Drexel University President John A. Fry announced in an email Sept. 5 that Marla Gold, dean of the School of Public Health, will step down by July 2013. Gold has decided to return to researching and teaching as a member of the faculty.
Gold was appointed interim dean in 2002 and was chosen as permanent dean a year later. During her time in the position, Gold expanded the school in every way she could. One of Gold’s greatest achievements was working to get the school fully accredited by the Council on Education and Public Health for the first time.
“I’m now entering year 11 as dean, and so much has been accomplished that I set out to do. I believe with a new home for the school with the planned renovation of Nesbitt Hall, a solid strategic plan and a cadre of superb faculty and staff, the school is ready for new leadership, new energy and new ideas,” Gold said.
Under Gold’s leadership, 30 full-time renowned faculty members have been recruited to work in each of the school’s four departments, including community health and prevention, environmental and occupational health, epidemiology and biostatistics, and health management and policy.
“As a result of our superb faculty, our research portfolio grew at a remarkable pace, and we now are one of the major schools within the University that contributes to the University’s overall research portfolio and ranking,” Gold said.
The school has added three new doctoral programs and joint degree programs, as well as a variety of online certificates, including one for lesbian, gay, bisexual and transgender health. A minor in public health is now available for undergraduate students, and the school is also working on adding a bachelor of science degree. Additionally, the Drexel Center for Graduate Studies in Sacramento now offers an executive master’s degree in public health. Since 2002 the student body has grown from 60 to over 500 students involved in all of the school’s programs.
“Drexel is now known as having one of the most diverse schools of public health in the nation and the most diverse academic unit in Drexel University. The [School of Public Health] was cited twice in commendations during Drexel’s recent Middle States Accreditation process for its diversity, and cited as a model for all of Drexel,” Gold said.
For her final academic year as dean, Gold has already mapped out what needs to be done to further advance the School of Public Health. Her main focus is on the plans for renovating Nesbitt Hall to become the new home of the School of Public Health, as well as the fundraising to go along with it. Work on Nesbitt is scheduled to commence this fall. Additionally, she will be working on the school’s strategic plan for the expansion of the global public health initiative, growing the undergraduate public health program and increasing health research.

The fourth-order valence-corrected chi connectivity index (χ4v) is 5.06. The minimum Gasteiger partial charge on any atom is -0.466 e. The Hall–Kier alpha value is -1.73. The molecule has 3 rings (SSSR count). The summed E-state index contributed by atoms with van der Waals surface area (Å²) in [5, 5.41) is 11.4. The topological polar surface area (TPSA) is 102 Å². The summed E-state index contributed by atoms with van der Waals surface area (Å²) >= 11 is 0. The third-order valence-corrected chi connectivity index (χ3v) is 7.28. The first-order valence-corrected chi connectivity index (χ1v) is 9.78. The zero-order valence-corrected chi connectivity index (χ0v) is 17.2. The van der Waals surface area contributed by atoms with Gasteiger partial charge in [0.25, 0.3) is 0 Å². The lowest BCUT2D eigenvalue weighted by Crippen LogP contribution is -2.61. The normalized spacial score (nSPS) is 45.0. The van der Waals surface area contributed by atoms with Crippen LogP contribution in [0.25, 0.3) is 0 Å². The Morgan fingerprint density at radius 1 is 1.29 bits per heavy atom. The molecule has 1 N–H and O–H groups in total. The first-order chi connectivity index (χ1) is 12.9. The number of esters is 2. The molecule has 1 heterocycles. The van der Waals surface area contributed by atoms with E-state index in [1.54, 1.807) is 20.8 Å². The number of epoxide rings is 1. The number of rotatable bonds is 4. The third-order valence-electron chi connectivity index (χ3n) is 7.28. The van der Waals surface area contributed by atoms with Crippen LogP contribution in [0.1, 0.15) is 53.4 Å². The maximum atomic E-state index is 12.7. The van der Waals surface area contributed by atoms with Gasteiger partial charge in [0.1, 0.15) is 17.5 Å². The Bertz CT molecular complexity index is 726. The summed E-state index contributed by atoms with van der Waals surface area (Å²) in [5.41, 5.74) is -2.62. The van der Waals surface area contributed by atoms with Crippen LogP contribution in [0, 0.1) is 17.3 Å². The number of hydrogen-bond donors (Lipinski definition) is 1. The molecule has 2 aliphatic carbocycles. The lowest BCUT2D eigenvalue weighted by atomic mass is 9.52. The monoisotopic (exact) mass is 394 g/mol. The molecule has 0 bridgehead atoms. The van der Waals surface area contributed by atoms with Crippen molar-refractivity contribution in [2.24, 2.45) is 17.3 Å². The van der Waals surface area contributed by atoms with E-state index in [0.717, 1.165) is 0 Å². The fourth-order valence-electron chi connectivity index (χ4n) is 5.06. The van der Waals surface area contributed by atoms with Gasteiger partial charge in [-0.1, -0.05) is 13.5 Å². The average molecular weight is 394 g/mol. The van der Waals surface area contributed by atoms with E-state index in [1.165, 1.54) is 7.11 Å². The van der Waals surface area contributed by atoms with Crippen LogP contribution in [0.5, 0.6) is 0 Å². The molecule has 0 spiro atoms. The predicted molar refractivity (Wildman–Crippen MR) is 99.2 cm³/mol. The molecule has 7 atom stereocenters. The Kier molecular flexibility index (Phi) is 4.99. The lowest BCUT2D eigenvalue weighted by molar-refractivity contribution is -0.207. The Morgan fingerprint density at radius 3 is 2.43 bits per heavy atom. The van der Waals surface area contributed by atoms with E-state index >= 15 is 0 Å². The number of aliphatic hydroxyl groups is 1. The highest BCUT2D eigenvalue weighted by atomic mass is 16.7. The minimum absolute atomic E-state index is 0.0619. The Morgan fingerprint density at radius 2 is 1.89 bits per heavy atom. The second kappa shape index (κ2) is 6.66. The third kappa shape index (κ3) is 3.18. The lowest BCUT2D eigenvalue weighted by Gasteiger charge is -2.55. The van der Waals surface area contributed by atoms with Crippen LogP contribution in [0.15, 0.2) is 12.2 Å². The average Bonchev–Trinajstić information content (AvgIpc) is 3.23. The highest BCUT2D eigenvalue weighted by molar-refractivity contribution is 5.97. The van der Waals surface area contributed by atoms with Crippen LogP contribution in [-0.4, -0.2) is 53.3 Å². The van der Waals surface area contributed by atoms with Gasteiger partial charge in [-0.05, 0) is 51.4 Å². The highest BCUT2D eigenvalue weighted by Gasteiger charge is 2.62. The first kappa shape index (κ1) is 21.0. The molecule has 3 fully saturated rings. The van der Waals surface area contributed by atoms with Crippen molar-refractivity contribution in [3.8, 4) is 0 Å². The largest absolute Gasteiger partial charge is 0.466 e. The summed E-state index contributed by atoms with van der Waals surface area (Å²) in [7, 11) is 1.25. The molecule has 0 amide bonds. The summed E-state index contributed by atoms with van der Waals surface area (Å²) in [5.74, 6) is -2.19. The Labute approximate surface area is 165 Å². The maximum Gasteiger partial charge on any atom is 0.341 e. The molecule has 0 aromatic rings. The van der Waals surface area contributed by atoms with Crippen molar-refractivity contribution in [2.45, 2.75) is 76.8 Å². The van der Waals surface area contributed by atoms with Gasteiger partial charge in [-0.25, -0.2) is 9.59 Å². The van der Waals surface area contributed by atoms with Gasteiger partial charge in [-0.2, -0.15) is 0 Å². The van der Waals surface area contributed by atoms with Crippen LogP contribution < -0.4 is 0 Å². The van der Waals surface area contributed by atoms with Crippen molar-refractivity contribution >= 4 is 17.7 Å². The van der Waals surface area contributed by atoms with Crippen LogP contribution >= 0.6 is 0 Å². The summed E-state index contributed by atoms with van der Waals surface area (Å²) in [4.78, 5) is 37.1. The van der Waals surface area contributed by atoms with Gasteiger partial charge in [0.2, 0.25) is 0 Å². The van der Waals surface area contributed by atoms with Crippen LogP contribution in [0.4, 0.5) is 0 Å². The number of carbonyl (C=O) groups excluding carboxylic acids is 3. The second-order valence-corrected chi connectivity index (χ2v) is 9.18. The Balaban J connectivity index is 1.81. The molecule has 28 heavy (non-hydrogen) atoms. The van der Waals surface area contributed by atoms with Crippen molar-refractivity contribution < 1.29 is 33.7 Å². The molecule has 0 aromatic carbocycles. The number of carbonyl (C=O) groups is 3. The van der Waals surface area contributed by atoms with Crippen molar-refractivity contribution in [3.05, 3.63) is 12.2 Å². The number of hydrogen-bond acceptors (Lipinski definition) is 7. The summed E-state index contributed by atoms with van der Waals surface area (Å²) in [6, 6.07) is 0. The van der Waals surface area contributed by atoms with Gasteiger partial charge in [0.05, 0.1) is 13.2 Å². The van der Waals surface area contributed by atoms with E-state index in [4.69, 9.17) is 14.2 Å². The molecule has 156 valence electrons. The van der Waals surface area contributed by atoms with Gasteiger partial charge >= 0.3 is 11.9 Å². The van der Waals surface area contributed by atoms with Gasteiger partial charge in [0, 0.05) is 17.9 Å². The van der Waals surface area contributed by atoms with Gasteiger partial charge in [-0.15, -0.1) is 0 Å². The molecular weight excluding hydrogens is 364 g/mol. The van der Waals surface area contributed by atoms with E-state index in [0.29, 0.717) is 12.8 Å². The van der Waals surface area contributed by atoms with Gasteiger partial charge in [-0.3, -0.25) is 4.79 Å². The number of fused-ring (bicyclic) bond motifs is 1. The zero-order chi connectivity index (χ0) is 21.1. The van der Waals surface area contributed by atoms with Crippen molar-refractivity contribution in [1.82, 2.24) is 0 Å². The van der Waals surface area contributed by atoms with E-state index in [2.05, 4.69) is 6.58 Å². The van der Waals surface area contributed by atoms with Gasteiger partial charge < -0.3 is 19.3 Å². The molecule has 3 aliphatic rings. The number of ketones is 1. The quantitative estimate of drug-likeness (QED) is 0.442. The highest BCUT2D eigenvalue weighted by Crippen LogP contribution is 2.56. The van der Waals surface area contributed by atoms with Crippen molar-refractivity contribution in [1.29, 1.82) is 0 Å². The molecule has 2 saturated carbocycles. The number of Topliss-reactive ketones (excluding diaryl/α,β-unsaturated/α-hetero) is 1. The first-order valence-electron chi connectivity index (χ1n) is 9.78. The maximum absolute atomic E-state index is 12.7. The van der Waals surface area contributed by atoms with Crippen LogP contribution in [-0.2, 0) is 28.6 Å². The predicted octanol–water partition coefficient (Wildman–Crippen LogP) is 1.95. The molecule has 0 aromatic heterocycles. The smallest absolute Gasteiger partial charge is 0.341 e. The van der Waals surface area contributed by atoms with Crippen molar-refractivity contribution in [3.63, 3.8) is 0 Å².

“I have enjoyed so many aspects of being dean of the School of Public Health and being part of the leadership team of this great University. It’s hard to describe one particular part that is my favorite over others, but I would say that helping create and grow a fantastic school of public health has led to bright, dedicated, savvy students,” Gold said.
Before taking on leadership as dean, Gold focused much of her research on HIV/AIDS and LGBT health issues. She established the largest comprehensive HIV/AIDS care program in the Greater Philadelphia region called The Partnership. She served as chief of the Division of HIV/AIDS Medicine and vice chair of the Department of Medicine at Hahnemann University.
Gold has been honored with the U.S. Public Service Assistant Secretary of Health Award for outstanding service to persons with HIV/AIDS, the Sisterhood award from the National Commission of Christians and Jews, and the title of Health Care Provider of the Year in Pennsylvania from the Veterans of Foreign Wars. In November 2007 she was a recipient of the Women of Distinction award from the Philadelphia Business Journal for her lifelong work in medicine and public health.
Provost Mark Greenberg will form a committee to start a national search for a new dean for the School of Public Health.